Semi-arid areas in transition:
Principal Investigator / Recipient of grant:
Livelihood security, socio-ecological variability and the role of development interventions in East Africa
Prof. Dr. Marcus Nüsser
Dr. Boniface Kiteme - Director of Center for Training and Integrated Research in Arid and Semi-arid Lands Development (CETRAD), Nanyuki (Kenia)
Dr. Chinwe Ifejika Speranza - Center for Training and Integrated Research in Arid and Semi-arid Lands Development (CETRAD), Nanyuki (Kenia)
Prof. Dr. Elias Ayiemba - University of Nairobi, Department of Geography (Kenia)
Prof. Dr. Francis K. Lelo - Egerton University Nakuru, Faculty of Environmental Studies and Natural Resources, Njoro (Kenia)
Prof. Dr. Zebedayo S.K. Mvena - Sokoine University of Agriculture, Department of Agricultural Education and Extension, Morogoro (Tansania)
Prof. Dr. James Ngana - University of Dar es Salaam, Institute of Resource Assessment (Tansania)
Dr. Davis Mwamfupe - University of Dar es Salaam, Department of Geography (Tansania)
Prof. Dr. Urs Wiesmann - Universität Bern, Geographisches Institut, Centre for Development and Environment (CDE)(Schweiz)
Duration: 2008 - 2013
Funding: Volkswagen Foundation
The project dealt with livelihood strategies in semi-arid regions of East Africa that are exposed to global climatic change and undergo rapid transition due to migration, changing access-regimes, resource use conflicts, increasing relevance of centre-periphery asymmetries, and limitations in governance. It comprised two subprojects: The first focused on vulnerability, resilience and adaptation processes of rural poor under these dynamic conditions. Special emphasis was thereby put on the importance of multi-strategies including their multi-locality and on aspects of gender and generational divides in a livelihood perspective. Building on these insights, the second subproject examined the role of development interventions from a livelihood perspective and identified structural and procedural properties important in approaches to reduce poverty and enhance the resilience and adaptive capacities of the rural poor. The project was based on case studies in four regions of Kenya (Kibwezi/Makueni Corridor and Laikipia Region) and Tanzania (Dodoma/Singida Corridor and Pangani Region) and applied a comparative approach.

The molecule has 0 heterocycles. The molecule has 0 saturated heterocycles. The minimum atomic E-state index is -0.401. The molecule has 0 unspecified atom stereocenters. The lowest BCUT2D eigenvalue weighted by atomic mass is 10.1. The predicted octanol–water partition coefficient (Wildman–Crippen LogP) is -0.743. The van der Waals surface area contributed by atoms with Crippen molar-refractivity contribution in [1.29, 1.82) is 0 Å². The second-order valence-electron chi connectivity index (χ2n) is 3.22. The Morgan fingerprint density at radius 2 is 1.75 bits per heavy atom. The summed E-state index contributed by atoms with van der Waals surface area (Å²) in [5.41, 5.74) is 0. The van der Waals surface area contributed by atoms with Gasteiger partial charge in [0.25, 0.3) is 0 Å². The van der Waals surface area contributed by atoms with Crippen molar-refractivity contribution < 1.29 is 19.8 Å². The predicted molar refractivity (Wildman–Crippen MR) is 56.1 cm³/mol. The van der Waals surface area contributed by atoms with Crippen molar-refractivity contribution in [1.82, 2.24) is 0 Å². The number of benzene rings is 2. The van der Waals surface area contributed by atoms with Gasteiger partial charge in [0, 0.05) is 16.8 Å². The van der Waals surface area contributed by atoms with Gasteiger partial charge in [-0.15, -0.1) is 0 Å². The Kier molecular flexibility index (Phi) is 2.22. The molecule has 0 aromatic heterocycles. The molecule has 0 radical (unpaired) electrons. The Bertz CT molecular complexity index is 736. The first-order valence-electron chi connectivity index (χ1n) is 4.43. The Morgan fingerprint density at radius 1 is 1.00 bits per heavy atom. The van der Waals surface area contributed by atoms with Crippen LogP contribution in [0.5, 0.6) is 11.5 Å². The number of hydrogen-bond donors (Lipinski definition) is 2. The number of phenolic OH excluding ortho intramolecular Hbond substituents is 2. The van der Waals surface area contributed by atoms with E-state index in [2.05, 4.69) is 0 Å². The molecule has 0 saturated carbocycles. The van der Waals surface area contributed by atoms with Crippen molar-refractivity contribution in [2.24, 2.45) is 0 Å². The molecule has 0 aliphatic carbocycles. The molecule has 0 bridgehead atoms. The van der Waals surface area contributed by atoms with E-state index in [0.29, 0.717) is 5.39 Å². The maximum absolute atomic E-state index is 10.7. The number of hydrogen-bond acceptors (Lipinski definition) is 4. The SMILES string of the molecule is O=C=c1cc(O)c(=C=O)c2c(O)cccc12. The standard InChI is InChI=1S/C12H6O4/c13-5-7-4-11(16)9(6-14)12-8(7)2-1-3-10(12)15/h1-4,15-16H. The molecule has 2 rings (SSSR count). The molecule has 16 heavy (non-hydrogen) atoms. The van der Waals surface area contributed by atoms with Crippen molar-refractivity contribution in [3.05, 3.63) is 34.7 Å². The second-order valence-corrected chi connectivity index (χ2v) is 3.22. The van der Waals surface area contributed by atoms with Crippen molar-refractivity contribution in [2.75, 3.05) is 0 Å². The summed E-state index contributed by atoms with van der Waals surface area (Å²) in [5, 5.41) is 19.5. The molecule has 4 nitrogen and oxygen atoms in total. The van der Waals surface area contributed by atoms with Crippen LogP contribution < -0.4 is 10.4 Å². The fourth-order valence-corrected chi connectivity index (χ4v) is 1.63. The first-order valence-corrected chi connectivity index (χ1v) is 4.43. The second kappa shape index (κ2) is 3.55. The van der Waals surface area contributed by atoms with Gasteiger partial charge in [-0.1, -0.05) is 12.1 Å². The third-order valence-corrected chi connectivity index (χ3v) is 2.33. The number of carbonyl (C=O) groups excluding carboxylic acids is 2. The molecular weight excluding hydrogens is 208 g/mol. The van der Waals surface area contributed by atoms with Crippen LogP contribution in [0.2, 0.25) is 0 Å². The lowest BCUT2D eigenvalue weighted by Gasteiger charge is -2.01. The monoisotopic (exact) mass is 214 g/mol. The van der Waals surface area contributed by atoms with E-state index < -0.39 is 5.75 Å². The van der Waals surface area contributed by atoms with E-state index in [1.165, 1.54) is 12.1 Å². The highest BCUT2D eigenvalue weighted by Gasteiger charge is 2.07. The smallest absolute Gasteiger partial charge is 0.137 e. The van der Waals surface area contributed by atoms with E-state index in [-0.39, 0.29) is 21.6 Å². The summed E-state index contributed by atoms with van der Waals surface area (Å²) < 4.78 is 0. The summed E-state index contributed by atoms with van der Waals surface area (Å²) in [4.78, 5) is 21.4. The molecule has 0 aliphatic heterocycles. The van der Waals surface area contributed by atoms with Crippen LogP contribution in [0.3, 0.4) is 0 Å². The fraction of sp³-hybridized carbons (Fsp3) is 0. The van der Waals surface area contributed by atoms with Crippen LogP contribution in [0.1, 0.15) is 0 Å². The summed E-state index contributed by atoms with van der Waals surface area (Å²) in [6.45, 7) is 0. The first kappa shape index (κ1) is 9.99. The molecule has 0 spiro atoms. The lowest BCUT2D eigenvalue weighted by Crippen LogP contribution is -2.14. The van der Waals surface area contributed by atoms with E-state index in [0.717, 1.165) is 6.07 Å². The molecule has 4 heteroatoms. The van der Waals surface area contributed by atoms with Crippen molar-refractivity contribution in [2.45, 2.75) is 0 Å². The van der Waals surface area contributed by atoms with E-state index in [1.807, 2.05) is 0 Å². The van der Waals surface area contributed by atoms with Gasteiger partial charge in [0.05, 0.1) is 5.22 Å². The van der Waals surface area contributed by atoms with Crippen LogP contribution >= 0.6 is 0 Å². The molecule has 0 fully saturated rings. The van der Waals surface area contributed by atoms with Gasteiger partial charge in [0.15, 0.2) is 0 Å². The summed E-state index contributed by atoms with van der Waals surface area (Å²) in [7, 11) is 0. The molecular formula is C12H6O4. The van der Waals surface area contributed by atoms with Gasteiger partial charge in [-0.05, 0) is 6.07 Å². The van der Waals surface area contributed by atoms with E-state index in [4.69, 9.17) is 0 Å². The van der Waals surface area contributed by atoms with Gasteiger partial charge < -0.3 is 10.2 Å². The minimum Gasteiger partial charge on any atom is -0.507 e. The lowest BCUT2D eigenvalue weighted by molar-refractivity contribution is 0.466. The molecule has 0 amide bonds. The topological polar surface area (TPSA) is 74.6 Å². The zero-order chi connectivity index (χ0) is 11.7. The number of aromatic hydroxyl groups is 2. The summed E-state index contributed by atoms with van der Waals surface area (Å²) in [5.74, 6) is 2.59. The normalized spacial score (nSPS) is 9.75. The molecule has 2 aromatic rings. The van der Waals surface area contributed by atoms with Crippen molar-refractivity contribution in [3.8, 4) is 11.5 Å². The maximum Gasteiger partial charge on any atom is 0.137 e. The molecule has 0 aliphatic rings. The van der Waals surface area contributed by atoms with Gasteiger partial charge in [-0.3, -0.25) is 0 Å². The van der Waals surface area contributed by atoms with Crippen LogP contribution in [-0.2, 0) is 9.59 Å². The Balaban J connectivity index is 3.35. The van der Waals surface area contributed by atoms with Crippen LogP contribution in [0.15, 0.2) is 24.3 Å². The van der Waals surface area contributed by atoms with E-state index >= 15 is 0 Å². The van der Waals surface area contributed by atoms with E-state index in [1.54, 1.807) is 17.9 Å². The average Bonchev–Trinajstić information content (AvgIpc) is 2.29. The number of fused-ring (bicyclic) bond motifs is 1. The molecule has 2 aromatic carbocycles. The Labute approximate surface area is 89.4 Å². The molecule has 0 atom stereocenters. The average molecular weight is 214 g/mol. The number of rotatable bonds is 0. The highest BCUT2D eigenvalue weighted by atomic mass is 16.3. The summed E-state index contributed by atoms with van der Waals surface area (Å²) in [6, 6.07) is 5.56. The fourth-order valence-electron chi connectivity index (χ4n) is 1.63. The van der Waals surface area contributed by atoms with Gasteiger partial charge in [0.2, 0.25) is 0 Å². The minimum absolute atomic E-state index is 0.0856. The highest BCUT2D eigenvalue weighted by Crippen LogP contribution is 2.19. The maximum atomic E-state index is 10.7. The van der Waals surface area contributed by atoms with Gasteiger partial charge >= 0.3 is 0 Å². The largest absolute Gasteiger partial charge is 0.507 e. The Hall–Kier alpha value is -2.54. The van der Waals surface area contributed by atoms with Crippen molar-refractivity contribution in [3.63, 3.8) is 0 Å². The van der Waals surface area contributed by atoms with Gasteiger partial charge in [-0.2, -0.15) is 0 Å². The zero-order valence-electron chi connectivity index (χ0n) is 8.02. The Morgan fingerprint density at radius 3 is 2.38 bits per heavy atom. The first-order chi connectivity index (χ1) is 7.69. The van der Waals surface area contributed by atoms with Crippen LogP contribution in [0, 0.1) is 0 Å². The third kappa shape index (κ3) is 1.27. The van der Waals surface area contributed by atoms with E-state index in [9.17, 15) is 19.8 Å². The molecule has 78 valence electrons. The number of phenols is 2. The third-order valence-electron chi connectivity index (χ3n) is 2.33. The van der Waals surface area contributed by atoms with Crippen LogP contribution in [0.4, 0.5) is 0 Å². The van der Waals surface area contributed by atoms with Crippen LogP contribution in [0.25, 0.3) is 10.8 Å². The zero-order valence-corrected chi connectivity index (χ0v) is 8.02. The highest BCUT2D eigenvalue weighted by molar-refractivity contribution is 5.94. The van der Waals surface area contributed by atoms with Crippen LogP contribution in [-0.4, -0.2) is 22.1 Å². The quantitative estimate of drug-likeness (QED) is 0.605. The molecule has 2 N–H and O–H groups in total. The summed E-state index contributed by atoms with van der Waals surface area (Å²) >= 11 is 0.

- ULRICH, A., 2014. Export-oriented horticultural production in Laikipia, Kenya: Assessing the implications for rural livelihoods In: Sustainability, 6: 336-347.
- OGALLEH, S., VOGL, C., EITZINGER, J., HAUSER, M., 2012. Local perceptions and Responses to Climate Change and Variability: The case of Laikipia District, Kenya. In: Sustainability 4: 3302-3325.
- OGALLEH, S, A., VOGL, C., and HAUSER, M., 2012. Reading from farmers' scripts: Local perceptions on climate variability and adaptations in Laikipia, Rift Valley Kenya. In: Journal of Agriculture, Food Systems, and Community Development 3 (2): 77-94.
- ULRICH, A., IFEJIKA SPERANZA, C., RODEN, P., KITEME, B., WIESMANN, U., NÜSSER, M., 2012. Small-scale farming in semi-arid areas: Livelihood dynamics between 1997 and 2010 in Laikipia, Kenya. In: Journal of Rural Studies 28, 241-251.
- IFEJIKA SPERANZA, C., KITEME, B., AMBENJE, P., WIESMANN, U., MAKALI, S., 2009. Indigenous knowledge related to climate variability and change: insights from droughts in semi-arid areas of former Makueni District, Kenya. Climatic Change 100: 295-315.
- NÜSSER, M. (2009): Kilimanjaro and Mount Kenya: Colonized Mountains and their Rediscovery as Symbols of Global Climate Change. In: Geographische Rundschau - International Edition 5 (4): 26-32 & supplement (map).